Congress struggles to pass gun control



A congressional committee held an emergency session Thursday to take up a package of gun violence prevention bills, likely setting up votes on the House floor next week.

The House Judiciary Committee’s Thursday morning session was scheduled in the wake of recent mass shootings in Buffalo, N.Y., and Uvalde, Texas.

Then Tulsa, Okla., joined the growing list of mass shooting sites Wednesday when a gunman opened fire in a medical building, killing four before taking his own life.

The Uvalde shooting, in which 19 children and two teachers were killed last week — not long after Black shoppers were killed in a racist attack in Buffalo — has jolted Congress into taking action, even if prospects for passage are dim.

Democrats narrowly control the House, where legislation is passed by a simple majority. But in the Senate, there’s a 50-50 split and most bills need 60 votes to overcome a filibuster.

That means that although the House can pass bills without any Republican support, GOP backing in the Senate is critical for any measure to have a chance to become law.

“There are no perfect solutions,” House Judiciary Committee Chairman Jerry Nadler (D-N.Y.) said in his opening statement. “We are painfully aware that we cannot do enough today to save all of these lives.”

The White House announced midday that President Biden will deliver a prime-time address on the recent mass shootings “and the need for Congress to act to pass common-sense laws to combat the epidemic of gun violence.”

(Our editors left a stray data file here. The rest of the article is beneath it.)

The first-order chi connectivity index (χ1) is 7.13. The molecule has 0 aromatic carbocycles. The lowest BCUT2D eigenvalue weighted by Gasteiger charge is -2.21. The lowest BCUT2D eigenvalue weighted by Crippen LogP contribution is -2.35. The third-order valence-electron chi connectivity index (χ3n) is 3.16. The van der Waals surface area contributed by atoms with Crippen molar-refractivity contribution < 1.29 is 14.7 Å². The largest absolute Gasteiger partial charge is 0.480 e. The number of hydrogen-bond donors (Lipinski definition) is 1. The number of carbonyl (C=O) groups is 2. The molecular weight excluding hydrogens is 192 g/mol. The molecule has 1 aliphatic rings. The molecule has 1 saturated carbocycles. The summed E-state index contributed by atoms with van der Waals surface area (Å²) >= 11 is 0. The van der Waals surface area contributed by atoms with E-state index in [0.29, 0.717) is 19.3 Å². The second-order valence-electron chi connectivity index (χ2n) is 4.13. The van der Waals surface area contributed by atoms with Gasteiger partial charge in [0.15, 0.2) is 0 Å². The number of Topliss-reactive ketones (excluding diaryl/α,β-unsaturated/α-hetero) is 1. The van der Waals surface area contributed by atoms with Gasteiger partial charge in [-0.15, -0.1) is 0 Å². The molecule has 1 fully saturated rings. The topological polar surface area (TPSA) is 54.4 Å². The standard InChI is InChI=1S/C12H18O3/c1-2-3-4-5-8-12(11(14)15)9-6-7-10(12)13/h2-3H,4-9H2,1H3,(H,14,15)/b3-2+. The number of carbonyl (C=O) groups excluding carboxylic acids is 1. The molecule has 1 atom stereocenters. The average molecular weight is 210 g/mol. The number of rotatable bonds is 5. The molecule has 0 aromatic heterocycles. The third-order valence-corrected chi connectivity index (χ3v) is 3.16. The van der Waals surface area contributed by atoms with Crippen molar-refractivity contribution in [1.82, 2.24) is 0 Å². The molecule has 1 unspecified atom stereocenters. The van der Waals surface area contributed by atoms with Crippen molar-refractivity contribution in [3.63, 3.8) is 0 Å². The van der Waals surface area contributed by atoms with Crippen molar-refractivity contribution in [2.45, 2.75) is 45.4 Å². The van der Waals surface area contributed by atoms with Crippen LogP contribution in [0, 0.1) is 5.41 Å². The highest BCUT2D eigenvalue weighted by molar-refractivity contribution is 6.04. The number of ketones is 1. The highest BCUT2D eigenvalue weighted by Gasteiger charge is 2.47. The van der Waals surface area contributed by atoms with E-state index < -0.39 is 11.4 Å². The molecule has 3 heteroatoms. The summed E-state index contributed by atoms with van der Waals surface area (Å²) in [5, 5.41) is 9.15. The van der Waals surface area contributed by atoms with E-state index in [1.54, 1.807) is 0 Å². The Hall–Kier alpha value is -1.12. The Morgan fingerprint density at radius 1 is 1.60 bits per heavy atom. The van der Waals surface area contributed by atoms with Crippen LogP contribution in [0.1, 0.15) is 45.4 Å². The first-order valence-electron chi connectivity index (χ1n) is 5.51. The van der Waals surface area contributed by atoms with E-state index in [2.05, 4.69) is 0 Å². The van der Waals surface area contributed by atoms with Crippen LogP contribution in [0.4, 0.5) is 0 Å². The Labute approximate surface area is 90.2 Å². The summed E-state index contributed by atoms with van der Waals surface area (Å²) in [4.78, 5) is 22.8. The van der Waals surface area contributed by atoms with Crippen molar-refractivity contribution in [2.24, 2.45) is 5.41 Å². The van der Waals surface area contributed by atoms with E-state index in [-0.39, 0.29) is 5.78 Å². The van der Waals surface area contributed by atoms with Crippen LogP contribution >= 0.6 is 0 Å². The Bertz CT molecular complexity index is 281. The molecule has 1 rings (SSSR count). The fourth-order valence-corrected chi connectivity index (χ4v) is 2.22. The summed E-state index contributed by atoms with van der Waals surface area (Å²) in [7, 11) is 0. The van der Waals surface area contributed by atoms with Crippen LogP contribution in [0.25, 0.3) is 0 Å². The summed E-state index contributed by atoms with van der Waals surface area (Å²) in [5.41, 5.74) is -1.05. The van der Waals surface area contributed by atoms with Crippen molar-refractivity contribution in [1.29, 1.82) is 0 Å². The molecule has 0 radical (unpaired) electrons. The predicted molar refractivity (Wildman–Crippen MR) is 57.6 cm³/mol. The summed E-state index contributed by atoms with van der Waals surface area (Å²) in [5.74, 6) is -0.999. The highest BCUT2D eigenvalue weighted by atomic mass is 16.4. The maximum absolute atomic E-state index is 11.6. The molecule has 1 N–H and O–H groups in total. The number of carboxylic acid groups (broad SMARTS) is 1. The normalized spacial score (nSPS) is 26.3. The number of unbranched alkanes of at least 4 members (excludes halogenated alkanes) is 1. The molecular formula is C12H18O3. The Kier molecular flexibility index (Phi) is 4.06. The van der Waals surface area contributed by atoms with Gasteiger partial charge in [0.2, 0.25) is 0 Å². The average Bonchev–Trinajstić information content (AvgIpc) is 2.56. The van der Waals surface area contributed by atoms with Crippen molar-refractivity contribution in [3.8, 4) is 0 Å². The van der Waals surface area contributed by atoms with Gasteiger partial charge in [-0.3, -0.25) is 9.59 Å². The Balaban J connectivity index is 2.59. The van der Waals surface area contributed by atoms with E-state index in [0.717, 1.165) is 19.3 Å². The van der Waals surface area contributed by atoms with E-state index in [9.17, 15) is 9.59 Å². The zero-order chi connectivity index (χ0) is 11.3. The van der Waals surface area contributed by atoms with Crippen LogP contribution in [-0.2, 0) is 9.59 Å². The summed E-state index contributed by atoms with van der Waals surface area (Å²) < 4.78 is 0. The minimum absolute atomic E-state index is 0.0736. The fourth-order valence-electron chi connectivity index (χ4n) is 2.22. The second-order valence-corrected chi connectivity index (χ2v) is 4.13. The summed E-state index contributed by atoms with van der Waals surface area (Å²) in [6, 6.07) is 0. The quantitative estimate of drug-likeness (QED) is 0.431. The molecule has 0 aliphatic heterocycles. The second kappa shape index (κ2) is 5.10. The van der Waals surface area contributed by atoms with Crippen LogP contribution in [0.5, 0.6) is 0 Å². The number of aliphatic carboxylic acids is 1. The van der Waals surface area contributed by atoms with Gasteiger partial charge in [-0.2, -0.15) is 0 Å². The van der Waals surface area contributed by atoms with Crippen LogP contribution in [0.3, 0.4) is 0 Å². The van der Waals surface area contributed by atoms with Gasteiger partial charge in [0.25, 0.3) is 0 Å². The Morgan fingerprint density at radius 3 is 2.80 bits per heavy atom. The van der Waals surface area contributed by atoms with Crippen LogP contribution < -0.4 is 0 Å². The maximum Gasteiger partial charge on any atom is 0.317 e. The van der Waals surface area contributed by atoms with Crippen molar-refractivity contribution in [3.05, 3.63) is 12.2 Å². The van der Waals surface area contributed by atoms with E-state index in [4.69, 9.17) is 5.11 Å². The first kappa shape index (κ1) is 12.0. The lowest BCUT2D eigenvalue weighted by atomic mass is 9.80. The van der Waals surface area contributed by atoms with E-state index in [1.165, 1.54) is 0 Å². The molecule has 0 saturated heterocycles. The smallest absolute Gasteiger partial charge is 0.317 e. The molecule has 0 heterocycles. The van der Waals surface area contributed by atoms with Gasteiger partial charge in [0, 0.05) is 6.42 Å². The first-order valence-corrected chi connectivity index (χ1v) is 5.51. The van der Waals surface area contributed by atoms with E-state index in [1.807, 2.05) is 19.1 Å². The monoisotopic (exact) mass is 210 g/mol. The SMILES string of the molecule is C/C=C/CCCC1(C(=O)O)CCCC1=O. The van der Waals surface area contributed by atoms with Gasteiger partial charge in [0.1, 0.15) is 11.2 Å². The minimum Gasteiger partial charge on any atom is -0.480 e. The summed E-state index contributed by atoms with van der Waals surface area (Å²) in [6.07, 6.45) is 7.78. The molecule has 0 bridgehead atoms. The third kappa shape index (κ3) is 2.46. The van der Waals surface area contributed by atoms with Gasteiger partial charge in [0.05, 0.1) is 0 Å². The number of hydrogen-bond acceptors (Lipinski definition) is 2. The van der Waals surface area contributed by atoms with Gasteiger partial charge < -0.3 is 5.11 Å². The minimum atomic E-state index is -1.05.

Biden, who will speak at 4:30 p.m. Pacific time Thursday, has kept his negotiations with Congress mostly out of view since getting burned last year after months of negotiations on a domestic spending package fell apart. But with Congress making progress on legislation, aides worried that he seemed too distant from the process on an issue that has again moved to the front burner.

Vice President Kamala Harris, speaking at a higher education event, took time to acknowledge the shooting in Tulsa and urge congressional action. “No more excuses,” she said. “Thoughts and prayers are important but not enough. We need Congress to act.”

The House panel convened to take up the Protecting Our Kids Act, a package Nadler said “links together important, sensible, overwhelmingly popular proposals that will help us to scale back the scope of gun violence in the United States.”

The package includes provisions raising the age to purchase a semiautomatic rifle from 18 to 21; making the import, sale, manufacture, transfer and possession of grandfathered magazines a new federal offense; creating new federal offenses for gun trafficking and straw purchasers, and authorizing seizure of the property and proceeds of the offense; establishing safe storage requirements on residential premises with criminal penalties for violation; and building on the Bureau of Alcohol, Tobacco, Firearms and Explosives’ regulatory bans on bump stocks and ghost guns.

Nadler argued that each proposal is “wildly popular” with Americans and dismissed criticisms that Democrats are rushing to move legislation to politicize tragedies.